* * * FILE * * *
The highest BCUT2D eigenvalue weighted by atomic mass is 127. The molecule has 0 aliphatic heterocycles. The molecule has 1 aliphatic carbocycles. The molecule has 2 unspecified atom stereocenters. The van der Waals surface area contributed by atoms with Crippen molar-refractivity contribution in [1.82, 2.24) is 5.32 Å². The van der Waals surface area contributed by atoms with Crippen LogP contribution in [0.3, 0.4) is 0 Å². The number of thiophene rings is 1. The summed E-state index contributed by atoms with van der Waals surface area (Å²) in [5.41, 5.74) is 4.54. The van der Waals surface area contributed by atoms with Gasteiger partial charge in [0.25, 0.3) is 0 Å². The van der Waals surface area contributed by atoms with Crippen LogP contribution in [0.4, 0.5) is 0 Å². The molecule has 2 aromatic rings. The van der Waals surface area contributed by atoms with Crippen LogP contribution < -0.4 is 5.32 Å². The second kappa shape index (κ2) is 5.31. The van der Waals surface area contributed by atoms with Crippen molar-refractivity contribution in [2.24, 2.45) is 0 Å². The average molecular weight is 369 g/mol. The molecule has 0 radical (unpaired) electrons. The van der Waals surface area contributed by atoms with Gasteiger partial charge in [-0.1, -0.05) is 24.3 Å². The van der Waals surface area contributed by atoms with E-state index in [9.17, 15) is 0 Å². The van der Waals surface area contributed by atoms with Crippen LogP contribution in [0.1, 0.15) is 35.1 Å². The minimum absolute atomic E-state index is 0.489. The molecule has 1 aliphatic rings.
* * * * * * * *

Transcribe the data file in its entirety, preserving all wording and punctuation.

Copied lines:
The highest BCUT2D eigenvalue weighted by atomic mass is 127. The molecule has 0 aliphatic heterocycles. The molecule has 1 aliphatic carbocycles. The molecule has 2 unspecified atom stereocenters. The van der Waals surface area contributed by atoms with Crippen molar-refractivity contribution in [1.82, 2.24) is 5.32 Å². The van der Waals surface area contributed by atoms with Crippen LogP contribution in [0.3, 0.4) is 0 Å². The number of thiophene rings is 1. The summed E-state index contributed by atoms with van der Waals surface area (Å²) in [5.41, 5.74) is 4.54. The van der Waals surface area contributed by atoms with Gasteiger partial charge in [0.25, 0.3) is 0 Å². The van der Waals surface area contributed by atoms with Crippen LogP contribution in [0.4, 0.5) is 0 Å². The molecule has 2 aromatic rings. The van der Waals surface area contributed by atoms with Crippen LogP contribution < -0.4 is 5.32 Å². The second kappa shape index (κ2) is 5.31. The van der Waals surface area contributed by atoms with Crippen molar-refractivity contribution in [2.24, 2.45) is 0 Å². The average molecular weight is 369 g/mol. The molecule has 0 radical (unpaired) electrons. The van der Waals surface area contributed by atoms with Gasteiger partial charge in [-0.1, -0.05) is 24.3 Å². The van der Waals surface area contributed by atoms with E-state index in [9.17, 15) is 0 Å². The van der Waals surface area contributed by atoms with Crippen LogP contribution in [0.1, 0.15) is 35.1 Å². The minimum absolute atomic E-state index is 0.489. The molecule has 1 aliphatic rings.